External mounted brake for a driving disk

- Chr. Mayr GmbH & Co. KG

The invention relates to an electromagnetically ventilating spring-pressure brake for mounting on the driving disk (15) or the driving disk shaft (16) of already existing elevators, which are operated with cables passing over a driving disk. The external-mounted brake (1) is situated concentric to the central axis of the driving disk (15) or driving disk shaft (16) on a separate base (23) of the structure on the free side (i.e. opposite the driving side) of the driving disk (15) and is fastened in a stationary and rotationally fixed manner. The rotor (5) of the brake (1) is connected in an essentially rotationally fixed manner to the free end of the driving disk (15) or of the driving disk shaft (16) in order to transmit the braking torque of the external-mounted brake to the driving disk (15).

Skip to: Description  ·  Claims  ·  References Cited  · Patent History  ·  Patent History

In elevators having a passenger cabin suspended from cables passed over a driving disk or sheave and counterbalanced by counterweights, problems may arise where the elevator is not sufficiently secured in an upward direction in the event of component failure. If the elevator attains some downward speed limit, a gripping or clamping device will engage. In the past, no such gripping device was provided for run-away upward movement (as may happen due to the counterweights.

For this reason, an additional brake was needed for retrofitting elevators to stop their upward movement and to so offer increased safety from accidents. Possible sources of malfunction include catastrophic failure of gearbox output shafts or of gears within the gearbox, and failure of the main system brake—although the brake is designed usually to operate as a dual-circuit system.

One object of the invention is an enhanced safety in upward and downward elevator travel by means of an additional brake placed in an optimum position.

This object is achieved by an additional brake which is directly attached to the driving sheave over which the passenger cabin and counterweight cables are passed and which directly acts on that driving sheave. This ensures additional safety at each stop where the brake is being engaged. Also, in an emergency, movement is stopped in both an upward and a downward direction whenever the brake receives a signal indicative of excessive speed.

As another object, it is desirable for the brake to be attached to existing elevator systems. Thus, the task was to find a design solution which enables a safety brake to be adapted to a variety of structural and design particularities where a driving sheave may be constrained to operate. There are sheave-driving gear-box output shafts which have a trunnion separately journalled at their far end, i.e. on the side opposite the drive (see shaft 16 in FIG. 4). Also known are conical output shafts with a pressure cap (shaft 16 in FIG. 5), and driving sheaves provided on the hub side (hub 27 in FIG. 6) with extra material where additional threaded bores (28 in FIG. 6) can be placed for torque transmission. If too little material is available on the hub side of the driving sheave, the sheave must be provided with screw thread(s) along the periphery (15 in FIG. 7). Another possibility is the use of the sheave spokes for torque transmission (FIG. 8).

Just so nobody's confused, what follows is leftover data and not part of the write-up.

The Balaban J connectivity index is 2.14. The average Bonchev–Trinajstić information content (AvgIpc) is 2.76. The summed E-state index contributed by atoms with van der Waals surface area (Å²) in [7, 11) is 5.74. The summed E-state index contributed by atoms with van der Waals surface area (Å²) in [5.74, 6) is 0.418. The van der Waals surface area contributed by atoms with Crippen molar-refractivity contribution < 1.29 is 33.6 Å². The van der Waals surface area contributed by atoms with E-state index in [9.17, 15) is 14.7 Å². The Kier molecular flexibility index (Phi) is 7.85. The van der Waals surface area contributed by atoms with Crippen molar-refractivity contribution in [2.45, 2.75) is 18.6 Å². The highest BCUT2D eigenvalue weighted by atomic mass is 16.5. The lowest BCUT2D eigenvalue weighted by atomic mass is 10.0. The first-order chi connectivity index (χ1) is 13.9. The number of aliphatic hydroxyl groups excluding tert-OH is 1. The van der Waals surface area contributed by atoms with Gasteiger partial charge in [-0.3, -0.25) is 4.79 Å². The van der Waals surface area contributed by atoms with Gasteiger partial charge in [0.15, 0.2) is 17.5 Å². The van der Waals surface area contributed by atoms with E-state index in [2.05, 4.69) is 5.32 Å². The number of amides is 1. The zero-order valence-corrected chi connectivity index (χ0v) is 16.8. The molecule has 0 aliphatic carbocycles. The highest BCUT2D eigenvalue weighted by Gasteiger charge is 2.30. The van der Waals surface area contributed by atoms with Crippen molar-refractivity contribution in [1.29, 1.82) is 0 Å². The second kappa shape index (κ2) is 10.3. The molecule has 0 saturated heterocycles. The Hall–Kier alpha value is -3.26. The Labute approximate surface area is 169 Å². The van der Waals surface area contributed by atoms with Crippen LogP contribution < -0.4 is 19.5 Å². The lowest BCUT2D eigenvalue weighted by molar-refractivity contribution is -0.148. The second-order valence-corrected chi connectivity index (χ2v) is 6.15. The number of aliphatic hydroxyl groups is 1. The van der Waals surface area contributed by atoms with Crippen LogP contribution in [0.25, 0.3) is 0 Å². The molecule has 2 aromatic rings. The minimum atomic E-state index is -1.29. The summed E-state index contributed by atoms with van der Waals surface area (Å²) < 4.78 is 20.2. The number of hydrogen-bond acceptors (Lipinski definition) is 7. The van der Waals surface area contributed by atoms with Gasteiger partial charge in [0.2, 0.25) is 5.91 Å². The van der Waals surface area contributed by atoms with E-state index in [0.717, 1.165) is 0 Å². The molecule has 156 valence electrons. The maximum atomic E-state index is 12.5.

The said objects are achieved by a brake designed to be externally mounted adjacent an existing driving sheave, said brake providing the possibility of additional support for the sheave or transmitting the torque from said brake to the sheave via an additional flange incorporating resilient elements.

These particular variants ensure that existing elevators can be retrofitted (without incurring major efforts) with an additional brake placed next to the existing driving sheave. What is needed for retrofitting is merely a structural element providing for height adjustment between the building-side brake support and the mounting bracket of the brake.

With this solution, the brake directly engages the driving sheave and is coupled to it in a torque-locked manner. Intermediate element between the drive and the driven sheave (which might cause malfunction) are eliminated or not present in the first place.

Various embodiments of the present invention will now be described under reference to the attached drawings.

FIG. 1 shows a section of the brake to be mounted externally;

FIG. 2 shows an elevation of the subject brake form the right hand side thereof;

FIG. 3 shows a perspective view of the brake to be mounted externally;

FIG. 4 shows a sectional view of the externally mounted brake and the driven shaft (trunnion 17) as well as the additional support thereof inside the brake;

FIG. 4a shows a perspective view of the assembly in FIG. 4;

FIG. 5 shows a sectional view of the externally mounted brake in conjunction with a coupling flange 26 replacing a pressure cap for axially fixing the sheave;

FIG. 5a shows a perspective view of FIG. 5;

FIG. 6 shows a sectional view of the externally mounted brake secured in place by threads 28 in hub 27 of the sheave;

FIG. 6a shows a perspective view of FIG. 6;

FIG. 7 shows a sectional view of the externally mounted brake including a connecting flange, said brake secured to the outer ring 15 of the sheave;

FIG. 7a shows a perspective view of FIG. 7;

FIG. 8 shows a sectional view of the externally mounted brake together with a connecting flange for entrainment by the spokes of the driving sheave; and

FIG. 8a shows a perspective view of FIG. 8.

The brake to be externally mounted operates on the well-known principle of a normally energized spring-pressure brake, which acts as a safety brake as the compression springs therein cause the brake to engage as soon as the electrical current energizing the electromagnets fails.

FIG. 1 shows brake 1 comprising an electromagnetic coil 2. Compression springs 3 urge armature disk 4 against rotor 5, which has a friction liner 6 on both the right hand and the left hand sides. The torque (braking torque) is generated by said compression springs urging armature disk 4 against rotor 5 via both friction liners 6 and a flange plate 7. The torque is transmitted from rotor 5 to a peripherally toothed or splined transfer flange 8.

For releasing or disengaging the brake, electrical D.C. power is applied to electromagnetic coil 2, resulting in a magnetic field which (via air gap 30 and against the bias exerted by compression springs 3) attracts armature disk 4 against brake 1, thus releasing rotor 5 and transfer flange 8—through the peripheral teeth thereof—for rotation.